13. No, we are not. After testing about 8 cultivars of sweet cherries with very poor results we have shifted to sour cherries. The low chill sweet cherries are hard to come by right now due to their popularity. I feel that there is much more you can do with sour cherries and may have a broader market for small scale producers here. Sweet cherries mostly are just eaten fresh, out of hand.

  14. I have a pomegranate tree, about 6 years old, beautiful flowers, trimmed as a tree, healthy, about 7' tall, no fruit. Suggestions?

    1. A six year old pomegranate that is only 7 feet tall is a very small tree for that age. There is dwarf pomegranate like "Nana" but it does not get that big and it does still produce fruit. Unless you have been pruning it to keep it small there is something wrong with its growth.Pomegranates require lots of water and prefer a well prepared hole when planting. Pomegranates are typically self fertile so a pollinator is not typically needed. Watch the flowers closely and see if fruits begin to form from the base of the flower and then fall off or if the fruits never form at all from the flowers. Careful observation will help us figure out this problem.

  15. I am moving to Henderson and am so excited to have a very large yard. I plan on planting several fruit trees this fall. This list is extremely helpful. Thank you! Just a few questions... Is the list of Top Choices in a particular order? Should I look for the first on the list or are they all equal? Also, are there any lemon or lime trees that would grow that you could recommend? Thanks again.

  16. The issue with lemons and limes is compared to all other citrus they are the most frost sensitive . . . .Even the more hardy citrus types like oranges and grapefruits will suffer some winter problems in your neck of the woods . .

  17. This is a common mistake people make about my recommended list. The trees were ranked on a five point scale. To achieve a rating of five, the fruit from that tree had to be an OMG piece of fruit. What I mean is, when you tasted it you thought to yourself OMG I have never had fruit this good! I would say that in the entire orchard there are probably only a handful that ever get this rating. The next step down, a category four, is still better than you will get from the store. When you get into that three rating then you are getting into fruit that is about store quality. As an example, Anna apple doesn't rate as high as Pink Lady. Pink Lady is a show stopper, its an OMG piece of fruit when it is grown in our climate. But Anna is a very good apple when it is grown here.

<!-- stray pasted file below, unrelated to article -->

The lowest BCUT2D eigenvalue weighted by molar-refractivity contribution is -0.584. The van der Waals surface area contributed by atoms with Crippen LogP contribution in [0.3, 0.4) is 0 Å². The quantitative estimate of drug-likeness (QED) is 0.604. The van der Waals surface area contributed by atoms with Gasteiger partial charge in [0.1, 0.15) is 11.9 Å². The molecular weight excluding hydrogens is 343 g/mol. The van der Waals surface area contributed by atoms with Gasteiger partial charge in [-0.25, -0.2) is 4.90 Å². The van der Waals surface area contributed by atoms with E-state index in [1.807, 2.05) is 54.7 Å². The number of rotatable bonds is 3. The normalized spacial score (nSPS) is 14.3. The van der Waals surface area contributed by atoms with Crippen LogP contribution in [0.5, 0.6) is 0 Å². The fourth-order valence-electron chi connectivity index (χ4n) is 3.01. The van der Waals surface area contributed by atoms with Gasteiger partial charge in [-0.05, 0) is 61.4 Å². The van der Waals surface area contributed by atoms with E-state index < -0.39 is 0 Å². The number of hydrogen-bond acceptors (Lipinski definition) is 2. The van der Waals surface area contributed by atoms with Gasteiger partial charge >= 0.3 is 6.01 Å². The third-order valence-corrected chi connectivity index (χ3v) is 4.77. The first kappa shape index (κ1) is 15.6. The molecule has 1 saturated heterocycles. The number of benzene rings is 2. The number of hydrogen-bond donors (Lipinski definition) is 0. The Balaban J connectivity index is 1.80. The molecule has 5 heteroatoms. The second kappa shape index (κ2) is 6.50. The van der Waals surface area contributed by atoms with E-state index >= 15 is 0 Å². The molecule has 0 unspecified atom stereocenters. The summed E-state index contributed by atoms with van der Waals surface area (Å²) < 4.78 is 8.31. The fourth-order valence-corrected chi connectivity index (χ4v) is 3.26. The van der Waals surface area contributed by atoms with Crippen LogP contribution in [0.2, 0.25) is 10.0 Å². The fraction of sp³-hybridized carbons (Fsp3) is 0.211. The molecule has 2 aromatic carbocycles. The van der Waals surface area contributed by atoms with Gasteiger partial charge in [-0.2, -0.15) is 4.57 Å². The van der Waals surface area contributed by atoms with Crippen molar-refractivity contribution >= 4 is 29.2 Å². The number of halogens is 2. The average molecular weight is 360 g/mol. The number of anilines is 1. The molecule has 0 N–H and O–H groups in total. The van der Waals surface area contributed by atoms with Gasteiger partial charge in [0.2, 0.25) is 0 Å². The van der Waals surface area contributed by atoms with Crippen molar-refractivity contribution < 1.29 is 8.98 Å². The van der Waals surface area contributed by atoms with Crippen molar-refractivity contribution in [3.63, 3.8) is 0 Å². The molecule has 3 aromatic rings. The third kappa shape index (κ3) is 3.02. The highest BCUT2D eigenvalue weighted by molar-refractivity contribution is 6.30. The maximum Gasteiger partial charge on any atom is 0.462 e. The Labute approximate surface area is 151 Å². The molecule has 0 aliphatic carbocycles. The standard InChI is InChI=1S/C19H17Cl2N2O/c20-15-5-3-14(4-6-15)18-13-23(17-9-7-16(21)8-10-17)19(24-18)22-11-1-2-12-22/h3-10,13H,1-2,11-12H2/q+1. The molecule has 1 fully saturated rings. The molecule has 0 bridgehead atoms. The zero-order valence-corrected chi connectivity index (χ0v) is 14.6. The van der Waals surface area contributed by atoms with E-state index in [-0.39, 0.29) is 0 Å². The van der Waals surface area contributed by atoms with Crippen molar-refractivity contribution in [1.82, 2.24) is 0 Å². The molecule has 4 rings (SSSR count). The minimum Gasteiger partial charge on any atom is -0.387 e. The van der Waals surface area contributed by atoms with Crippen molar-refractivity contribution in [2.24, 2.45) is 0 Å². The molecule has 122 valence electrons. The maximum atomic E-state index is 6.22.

18. Wolfberry-Goji Berry. The world's most nutrious fruits. Desert natives thrive in the worst soils and hottest spots. Goji's are mongolian-Chinese but the natives are also highly nutrious. Slow growing shrubs that mostly fruit in spring, some in autumn. True super food!

  19. Any suggestions on where to find trees listed on the Trees for Tommorow list if not in local nurseries? I'm looking for twisted acacia and texas olive for small/medium landscape trees. Thank you!

  20. I am looking for something that grows fast and doesn't require watering to plant between my house and the road to clear up noise pollution.

    1. My experience is that plants are not all that good for noise pollution. Solid structures like walls are better or mounds of dirt.

  21. Hello, looking into becoming more self suffient. I live in hesperia ca, the high desert region of the Mohave desert. It gets really cold in the winter and extremely hot during the summer. Any recommended trees and fruits? Also curious as to what native fruits/ vegatbles that grow here that can handle the normal climates? That's for the information on this page though, very informative and inspiring

  22. Hello,
    I live in hesperia ca, the high desert region of the Mojave desert . It gets really cold during the winter and really hot during the summer. Any recommendations? Also any intel on native trees/fruits/vegetables that can with stand and are use to this radical climate?

  23. So Fuji apple trees would do good in Las Vegas?

    1. I was waiting for someone else to respond about growing Fuji apples in the Mojave Desert but no one did. I will take a stab at it. In my opinion, the Mojave desert climate is not a terribly good one for apples. There are a few like Pink Lady that do pretty well. I consider Fuji to be so-so but have not done some extensive work with that variety but the fruit from it doesn't wow me. It will grow and it will produce and most varieties of Fuji will produce here and don't need a pollenizer.They require around 500 hours of chilling temperatures during the winter but I have not found that a problem in the Las Vegas Valley which usually gets less than.

  24. Do you have an updated list to this one, any Tropical trees being evaluated?